Why must the Sins of the Father Curse the Child?
A powerhouse grimdark fantasy of bloodshed, ambition, and fate, The House of Sacrifice is the thunderous conclusion to Anna Smith Spark’s Empires of Dust trilogy, which began with The Court of Broken Knives.
Hail Him. Behold Him.
Man-killer, life-stealer, death-bringer, life’s thief.
All are bound to Him,
His word is law.
The night coming, the sudden light that makes the eyes blind,
Golden one, shining, glorious.
Life’s judgement, life’s pleasure, hope’s grave.
Marith Altrersyr has won. He cut a path of blood and vengeance and needless violence around the world and now he rules. It is time for Marith to put down his sword, to send home his armies, to grow a beard and become fat. It is time to look to his own house, and to produce an heir. The King of Death must now learn to live.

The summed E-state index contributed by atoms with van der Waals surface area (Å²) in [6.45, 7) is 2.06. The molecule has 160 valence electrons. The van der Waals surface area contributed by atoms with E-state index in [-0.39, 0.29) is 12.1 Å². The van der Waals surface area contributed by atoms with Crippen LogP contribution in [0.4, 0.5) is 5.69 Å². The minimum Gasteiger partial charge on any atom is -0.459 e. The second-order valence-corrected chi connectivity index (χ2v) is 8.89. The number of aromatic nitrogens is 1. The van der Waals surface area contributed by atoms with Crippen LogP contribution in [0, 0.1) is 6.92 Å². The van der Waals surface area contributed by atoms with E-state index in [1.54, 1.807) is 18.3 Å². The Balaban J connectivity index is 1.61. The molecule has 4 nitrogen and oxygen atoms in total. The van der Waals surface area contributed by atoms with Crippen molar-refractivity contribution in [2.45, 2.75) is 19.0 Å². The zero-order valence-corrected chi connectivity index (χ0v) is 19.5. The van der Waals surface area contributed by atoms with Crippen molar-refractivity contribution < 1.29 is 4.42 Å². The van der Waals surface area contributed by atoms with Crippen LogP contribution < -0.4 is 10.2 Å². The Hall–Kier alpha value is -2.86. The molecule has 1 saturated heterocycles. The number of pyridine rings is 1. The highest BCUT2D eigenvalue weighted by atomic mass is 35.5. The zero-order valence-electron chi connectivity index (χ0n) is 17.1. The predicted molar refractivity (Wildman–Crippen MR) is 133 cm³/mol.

But some things cannot be learnt.
The spoils of war turn to ash in the mouths of the Amrath Army and soon they are on the move again. But Marith, lord of lies, dragon-killer, father-killer, has begun to falter and his mind decays. How long can a warlord rotting from within continue to win?
As the Army marches on to Sorlost, Thalia’s thoughts turn to home and to the future: a life grows inside her and it is a precious thing – but it grows weak.
Why must the sins of the father curse the child?
A glorious, ambitious and bloodily brilliant conclusion that threads together a masterful tapestry of language and story, and holding up a piercing reflection on epic fantasy – and those who love it.